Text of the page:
Nanopillars yield higher-resolution molecular photography

April 11, 2011

Interface of cell (blue) and nanopillar shows cell membranes wrapped around the pillar (credit: Stanford University)

Stanford University researchers have created a cellular research platform that uses quartz nanopillars that glow in such a way as to allow biologists, neurologists and other researchers a deeper, more precise look into living cells.

The field of light surrounding the glowing nanopillars — known as the “evanescence wave” — dies out within about 150 nanometers of the pillar, achieving a light source smaller than the wavelength of visible light.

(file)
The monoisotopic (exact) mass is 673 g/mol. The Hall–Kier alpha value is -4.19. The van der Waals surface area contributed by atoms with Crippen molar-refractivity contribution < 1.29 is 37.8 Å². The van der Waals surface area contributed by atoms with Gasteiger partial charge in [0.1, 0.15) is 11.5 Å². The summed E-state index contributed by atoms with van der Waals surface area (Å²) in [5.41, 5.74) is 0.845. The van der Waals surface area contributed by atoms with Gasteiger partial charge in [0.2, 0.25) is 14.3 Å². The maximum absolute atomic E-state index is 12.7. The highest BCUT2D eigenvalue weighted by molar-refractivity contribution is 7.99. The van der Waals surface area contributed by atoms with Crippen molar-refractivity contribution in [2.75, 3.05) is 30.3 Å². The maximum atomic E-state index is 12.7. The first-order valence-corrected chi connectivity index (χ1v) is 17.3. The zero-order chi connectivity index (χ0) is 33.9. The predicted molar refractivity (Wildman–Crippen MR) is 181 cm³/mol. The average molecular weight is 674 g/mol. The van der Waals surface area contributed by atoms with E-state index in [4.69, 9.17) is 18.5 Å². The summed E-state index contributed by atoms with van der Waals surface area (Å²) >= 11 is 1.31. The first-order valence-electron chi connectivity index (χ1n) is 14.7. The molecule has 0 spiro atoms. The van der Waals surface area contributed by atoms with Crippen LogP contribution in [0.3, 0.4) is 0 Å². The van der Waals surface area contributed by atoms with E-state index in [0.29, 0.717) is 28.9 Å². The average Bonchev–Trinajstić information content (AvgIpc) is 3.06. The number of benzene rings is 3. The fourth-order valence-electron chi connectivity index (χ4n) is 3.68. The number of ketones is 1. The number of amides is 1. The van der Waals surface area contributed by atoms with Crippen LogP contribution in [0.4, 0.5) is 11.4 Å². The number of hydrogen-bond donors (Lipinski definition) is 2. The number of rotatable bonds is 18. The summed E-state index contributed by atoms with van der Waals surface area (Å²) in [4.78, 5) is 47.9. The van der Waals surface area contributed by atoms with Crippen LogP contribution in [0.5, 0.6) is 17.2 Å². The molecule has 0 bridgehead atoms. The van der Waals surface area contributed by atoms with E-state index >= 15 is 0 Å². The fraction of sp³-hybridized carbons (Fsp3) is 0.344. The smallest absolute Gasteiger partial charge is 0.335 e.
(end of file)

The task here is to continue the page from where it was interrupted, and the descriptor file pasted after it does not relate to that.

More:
The Stanford researchers estimate that they have shrunk the observation volume to one-tenth the size of previous methods.

The Stanford nanopillar imaging technique is particularly promising in cellular studies because it’s non-invasive, the nanopillars essentially pin the cells in place over time, and by modifying the chemistry on the surface of the nanopillars the researchers could attract specific molecules they want to observe.

A scanning electron microscope image of a cell grown over and interacting with nanopillars, indicated by arrows (credit: Stanford University)